It is for this reason that the continued losses being shown by C&W is of some concern, as this is unsustainable and already it seems apparent that Digicel's network has been having some challenges.
I say that C&W has challenges, as they have more than doubled their losses for the quarter, from $549 million in September 2010 to $1.323 billion in September 2011. One could argue that this includes depreciation charges (non-cash) of J$1 billion, but importantly the operating profit over the same period fell by 50 per cent, from $802 million to $435 million. Total revenues also fell slightly. More importantly the cash flow statement shows that the company had negative cash balance at the end of the quarter.
My own view is that the business model is such that irrespective of what they do within that business model they will continue to lose money.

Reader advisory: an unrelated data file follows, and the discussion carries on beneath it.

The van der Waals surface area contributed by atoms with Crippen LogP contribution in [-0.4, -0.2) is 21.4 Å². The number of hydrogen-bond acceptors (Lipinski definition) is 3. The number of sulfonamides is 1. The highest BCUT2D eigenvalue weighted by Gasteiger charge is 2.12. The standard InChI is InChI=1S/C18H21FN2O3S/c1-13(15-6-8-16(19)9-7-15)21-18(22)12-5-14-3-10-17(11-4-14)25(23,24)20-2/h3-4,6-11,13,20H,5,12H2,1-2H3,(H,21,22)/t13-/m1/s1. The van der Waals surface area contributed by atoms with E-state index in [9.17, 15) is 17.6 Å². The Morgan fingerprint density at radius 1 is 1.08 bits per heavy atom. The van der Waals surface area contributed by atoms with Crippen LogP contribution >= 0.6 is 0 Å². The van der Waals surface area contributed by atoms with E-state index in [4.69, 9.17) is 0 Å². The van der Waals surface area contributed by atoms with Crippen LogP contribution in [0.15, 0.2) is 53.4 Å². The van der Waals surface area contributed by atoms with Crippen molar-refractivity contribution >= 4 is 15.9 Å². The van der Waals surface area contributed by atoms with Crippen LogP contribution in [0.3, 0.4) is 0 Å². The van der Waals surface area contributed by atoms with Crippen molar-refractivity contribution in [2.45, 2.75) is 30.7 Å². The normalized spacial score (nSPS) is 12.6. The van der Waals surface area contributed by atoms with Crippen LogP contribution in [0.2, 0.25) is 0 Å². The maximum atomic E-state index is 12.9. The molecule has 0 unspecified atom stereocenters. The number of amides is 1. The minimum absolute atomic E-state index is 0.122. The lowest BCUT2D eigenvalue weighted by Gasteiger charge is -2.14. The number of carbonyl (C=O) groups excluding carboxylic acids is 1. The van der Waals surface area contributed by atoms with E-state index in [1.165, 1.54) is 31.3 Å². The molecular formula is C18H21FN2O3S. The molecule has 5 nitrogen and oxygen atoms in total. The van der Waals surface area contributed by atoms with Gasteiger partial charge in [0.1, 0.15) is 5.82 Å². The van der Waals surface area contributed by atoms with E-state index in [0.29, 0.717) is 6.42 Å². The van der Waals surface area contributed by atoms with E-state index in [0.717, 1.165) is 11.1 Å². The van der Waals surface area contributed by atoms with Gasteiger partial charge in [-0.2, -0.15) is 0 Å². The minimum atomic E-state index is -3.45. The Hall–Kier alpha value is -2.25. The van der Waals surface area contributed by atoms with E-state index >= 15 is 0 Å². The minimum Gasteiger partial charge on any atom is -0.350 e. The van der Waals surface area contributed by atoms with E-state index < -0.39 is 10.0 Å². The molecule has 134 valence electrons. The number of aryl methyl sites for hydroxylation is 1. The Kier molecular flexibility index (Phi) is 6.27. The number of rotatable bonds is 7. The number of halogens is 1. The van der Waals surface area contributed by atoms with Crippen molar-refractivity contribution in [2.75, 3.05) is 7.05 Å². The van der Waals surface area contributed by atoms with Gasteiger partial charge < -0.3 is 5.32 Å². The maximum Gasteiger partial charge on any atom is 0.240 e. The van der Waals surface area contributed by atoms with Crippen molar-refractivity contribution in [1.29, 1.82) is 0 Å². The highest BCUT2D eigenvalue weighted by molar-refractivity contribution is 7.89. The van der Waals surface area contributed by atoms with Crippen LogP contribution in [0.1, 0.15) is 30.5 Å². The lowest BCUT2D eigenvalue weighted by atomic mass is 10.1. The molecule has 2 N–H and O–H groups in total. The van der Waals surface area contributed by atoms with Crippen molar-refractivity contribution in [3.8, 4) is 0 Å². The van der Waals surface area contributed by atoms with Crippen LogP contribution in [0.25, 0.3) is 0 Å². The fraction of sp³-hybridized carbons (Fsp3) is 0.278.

Whether C&W survives or not is not important to me. What is important is that the regulators take the steps necessary to protect the consumers and the cost structure of the telecoms market. This should be done by regulation and competition. This is why it is important to address the matters of number portability and cross network charges with some amount of urgency, and not deal with it in the same way we have allowed our energy crisis to fester since the 1970s. Telecommunications is too important a component of business and individual life to allow it to go the way of the energy sector.